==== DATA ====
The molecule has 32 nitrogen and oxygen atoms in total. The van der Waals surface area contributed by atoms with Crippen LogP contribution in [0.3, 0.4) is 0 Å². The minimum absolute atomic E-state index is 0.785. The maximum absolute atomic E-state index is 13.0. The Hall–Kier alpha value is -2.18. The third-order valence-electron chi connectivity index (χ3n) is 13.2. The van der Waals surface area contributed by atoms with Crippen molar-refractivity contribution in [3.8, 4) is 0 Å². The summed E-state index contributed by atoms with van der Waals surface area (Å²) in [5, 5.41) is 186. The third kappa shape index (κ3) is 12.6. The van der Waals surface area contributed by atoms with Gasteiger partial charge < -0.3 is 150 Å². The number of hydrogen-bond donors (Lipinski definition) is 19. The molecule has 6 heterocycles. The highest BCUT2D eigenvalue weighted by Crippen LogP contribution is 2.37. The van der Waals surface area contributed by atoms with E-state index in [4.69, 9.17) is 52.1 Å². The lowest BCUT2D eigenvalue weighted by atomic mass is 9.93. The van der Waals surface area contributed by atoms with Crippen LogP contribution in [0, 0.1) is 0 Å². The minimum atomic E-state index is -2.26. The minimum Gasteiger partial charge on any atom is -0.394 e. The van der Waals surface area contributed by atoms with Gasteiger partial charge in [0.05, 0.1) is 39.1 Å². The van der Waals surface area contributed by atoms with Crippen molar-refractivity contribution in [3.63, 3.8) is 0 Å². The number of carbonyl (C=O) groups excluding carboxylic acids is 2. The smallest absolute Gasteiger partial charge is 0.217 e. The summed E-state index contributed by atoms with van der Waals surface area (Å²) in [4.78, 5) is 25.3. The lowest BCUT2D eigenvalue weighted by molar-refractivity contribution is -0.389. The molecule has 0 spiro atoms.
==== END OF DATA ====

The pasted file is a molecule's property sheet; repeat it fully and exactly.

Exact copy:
The molecule has 32 nitrogen and oxygen atoms in total. The van der Waals surface area contributed by atoms with Crippen LogP contribution in [0.3, 0.4) is 0 Å². The minimum absolute atomic E-state index is 0.785. The maximum absolute atomic E-state index is 13.0. The Hall–Kier alpha value is -2.18. The third-order valence-electron chi connectivity index (χ3n) is 13.2. The van der Waals surface area contributed by atoms with Crippen molar-refractivity contribution in [3.8, 4) is 0 Å². The summed E-state index contributed by atoms with van der Waals surface area (Å²) in [5, 5.41) is 186. The third kappa shape index (κ3) is 12.6. The van der Waals surface area contributed by atoms with Gasteiger partial charge < -0.3 is 150 Å². The number of hydrogen-bond donors (Lipinski definition) is 19. The molecule has 6 heterocycles. The highest BCUT2D eigenvalue weighted by Crippen LogP contribution is 2.37. The van der Waals surface area contributed by atoms with E-state index in [4.69, 9.17) is 52.1 Å². The lowest BCUT2D eigenvalue weighted by atomic mass is 9.93. The van der Waals surface area contributed by atoms with Crippen LogP contribution in [0, 0.1) is 0 Å². The minimum atomic E-state index is -2.26. The minimum Gasteiger partial charge on any atom is -0.394 e. The van der Waals surface area contributed by atoms with Gasteiger partial charge in [0.05, 0.1) is 39.1 Å². The van der Waals surface area contributed by atoms with Crippen molar-refractivity contribution in [3.63, 3.8) is 0 Å². The number of carbonyl (C=O) groups excluding carboxylic acids is 2. The smallest absolute Gasteiger partial charge is 0.217 e. The summed E-state index contributed by atoms with van der Waals surface area (Å²) in [4.78, 5) is 25.3. The lowest BCUT2D eigenvalue weighted by molar-refractivity contribution is -0.389. The molecule has 0 spiro atoms.